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Dick Nolan (American football)

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Title: Dick Nolan (American football)  
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Subject: San Francisco 49ers, 1971 Pro Bowl, New Orleans Saints, 1953 Maryland Terrapins football team, 1954 NFL draft
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Dick Nolan (American football)

Dick Nolan
Personal information
Date of birth (1932-03-26)March 26, 1932
Place of birth Pittsburgh, Pennsylvania
Date of death November 11, 2007(2007-11-11) (aged 75)
Career information
Position(s) Safety
College Maryland
NFL Draft 1954 / Round 4 / Pick 41
Head coaching record
Career record 69-82-5
Playing stats Pro Football Reference
Playing stats DatabaseFootball
Coaching stats Pro Football Reference
Coaching stats DatabaseFootball
Team(s) as a player
New York Giants
Chicago Cardinals
New York Giants
Dallas Cowboys
Team(s) as a coach/administrator
Dallas Cowboys (DC)
San Francisco 49ers
New Orleans Saints (LB)
New Orleans Saints
Houston Oilers (DC)
Dallas Cowboys (WR)
Dallas Cowboys (DB)
Denver Broncos (DL)
San Antonio Force

Richard Charles Nolan (March 26, 1932 – November 11, 2007) was an American football player and head coach in the National Football League.

He was the father of college and NFL coach Mike Nolan.

Playing career

In his youth, Nolan was quarterback at White Plains High School and later a standout at the University of Maryland.[1] In the NFL, he played for a total of nine seasons (1954–62) in the defensive halfback, safety, and defensive back positions.[2] He was drafted in the fourth round (41st overall) of the 1954 NFL Draft by the New York Giants.[3] He later went on to play for the Chicago Cardinals and, finally, the Dallas Cowboys in 1962. Head coach Tom Landry used Nolan as a "player-coach". When Nolan was injured halfway through his first season, he became the Cowboys' defensive coordinator.[4]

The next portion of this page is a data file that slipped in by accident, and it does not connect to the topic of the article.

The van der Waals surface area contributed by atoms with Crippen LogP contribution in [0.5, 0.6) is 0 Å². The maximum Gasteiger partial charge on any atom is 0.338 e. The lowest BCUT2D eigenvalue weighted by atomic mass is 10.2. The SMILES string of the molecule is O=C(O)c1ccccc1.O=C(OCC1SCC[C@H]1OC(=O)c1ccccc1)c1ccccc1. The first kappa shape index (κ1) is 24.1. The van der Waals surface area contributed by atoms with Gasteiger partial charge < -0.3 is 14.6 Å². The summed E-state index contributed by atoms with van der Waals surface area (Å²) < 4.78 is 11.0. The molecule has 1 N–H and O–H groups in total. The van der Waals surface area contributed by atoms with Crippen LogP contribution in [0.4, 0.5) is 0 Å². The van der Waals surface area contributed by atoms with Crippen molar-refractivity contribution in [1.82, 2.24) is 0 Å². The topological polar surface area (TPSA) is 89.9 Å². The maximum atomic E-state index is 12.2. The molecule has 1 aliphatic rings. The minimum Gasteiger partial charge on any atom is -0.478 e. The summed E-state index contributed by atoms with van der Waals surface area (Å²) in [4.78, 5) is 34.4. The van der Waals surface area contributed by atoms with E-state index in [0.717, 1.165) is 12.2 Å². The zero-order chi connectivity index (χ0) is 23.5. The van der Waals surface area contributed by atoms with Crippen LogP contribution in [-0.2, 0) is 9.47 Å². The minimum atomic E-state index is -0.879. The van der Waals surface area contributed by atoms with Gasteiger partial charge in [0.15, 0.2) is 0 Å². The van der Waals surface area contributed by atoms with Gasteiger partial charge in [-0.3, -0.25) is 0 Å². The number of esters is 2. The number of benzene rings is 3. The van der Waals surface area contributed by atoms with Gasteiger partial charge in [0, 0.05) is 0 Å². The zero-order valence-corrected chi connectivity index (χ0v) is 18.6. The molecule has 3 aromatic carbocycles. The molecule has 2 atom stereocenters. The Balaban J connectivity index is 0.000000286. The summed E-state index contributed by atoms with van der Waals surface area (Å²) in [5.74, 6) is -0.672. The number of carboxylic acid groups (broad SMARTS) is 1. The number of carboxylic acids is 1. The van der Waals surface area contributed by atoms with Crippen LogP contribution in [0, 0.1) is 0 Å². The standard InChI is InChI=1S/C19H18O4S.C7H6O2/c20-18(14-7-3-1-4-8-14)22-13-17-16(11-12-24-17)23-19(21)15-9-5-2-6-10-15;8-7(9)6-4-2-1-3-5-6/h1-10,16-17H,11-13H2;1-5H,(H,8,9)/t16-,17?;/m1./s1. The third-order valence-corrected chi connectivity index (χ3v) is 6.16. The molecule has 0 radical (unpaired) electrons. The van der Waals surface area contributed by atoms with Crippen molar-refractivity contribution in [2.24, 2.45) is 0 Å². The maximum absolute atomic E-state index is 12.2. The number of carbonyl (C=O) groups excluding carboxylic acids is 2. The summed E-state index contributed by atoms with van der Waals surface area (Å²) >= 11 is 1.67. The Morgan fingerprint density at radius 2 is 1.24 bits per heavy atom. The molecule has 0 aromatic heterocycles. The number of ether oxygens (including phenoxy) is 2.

Coaching career

Nolan was on the Cowboys' staff for six years, the last year being the season in which the Cowboys played in the Ice Bowl. Afterwards, he was head coach of the San Francisco 49ers for eight seasons from 1968 through 1975, noted for developing the defense and taking the team to three straight NFC West division titles (1970–72), twice missing the Super Bowl by only one game (1970–71). Additionally, he was head coach for the New Orleans Saints from 1978–80 going 15–29. He was the first Saints head coach to win six, seven, and eight games in a single season, going 7–9 in 1978 and 8–8 in 1979.[5] Nolan was fired by the Saints in 1980 after an 0–12 start. His last game was on November 24 of that season, a 27–7 loss to the Los Angeles Rams on Monday Night Football. The Saints finished the 1980 season 1–15, as interim coach Dick Stanfel won only one of his four games, a 21–20 victory over the New York Jets in week 15.

His alma mater, the University of Maryland, College Park, interviewed Nolan for the head coach vacancy created when Jerry Claiborne left for Kentucky, but ultimately, chose Bobby Ross, instead.[6]

Nolan holds the dubious distinction of being the head coach of the Arena Football League's San Antonio Force in 1992, the only team in Arena history to be shut out, 50-0 at the Orlando Predators on June 13th, 1992

Nolan was well known for wearing business suits while coaching, as did many other coaches during his era. The league has since disallowed this practice in most circumstances due to the league signing exclusive apparel deals with sportswear companies (specifically Reebok). The league made an exception after Nolan's death in 2007, allowing Nolan's son Mike [7] and Jack Del Rio, coach of the Jacksonville Jaguars, to wear suits in the elder Nolan's honor.[8]


  1. ^ >DICK NOLAN:1932-2007 / Coach established 49ers as a winner
  2. ^ Former NFL Player and 49ers Head Coach Dick Nolan Passes Away
  3. ^
  4. ^ Dick Nolan 1932–2007, Sports Illustrated, November 19, 2007.
  5. ^ New Orleans Saints (1967-Present)
  6. ^ Nolan among prospects for Maryland vacancy, The Free-Lance Star, December 29, 1981.
  7. ^ Torregrossa, Richard (September 7, 2007). "Mike Nolan scores one for the suit". SFGate. Retrieved 2007-09-07. 
  8. ^ |Coach Del Rio's Suit Turns Heads, First Coast News

External links

Sporting positions
Preceded by
Ed Biles
Houston Oilers Defensive Coordinator
Succeeded by
Chuck Studley (vacant until 1983)
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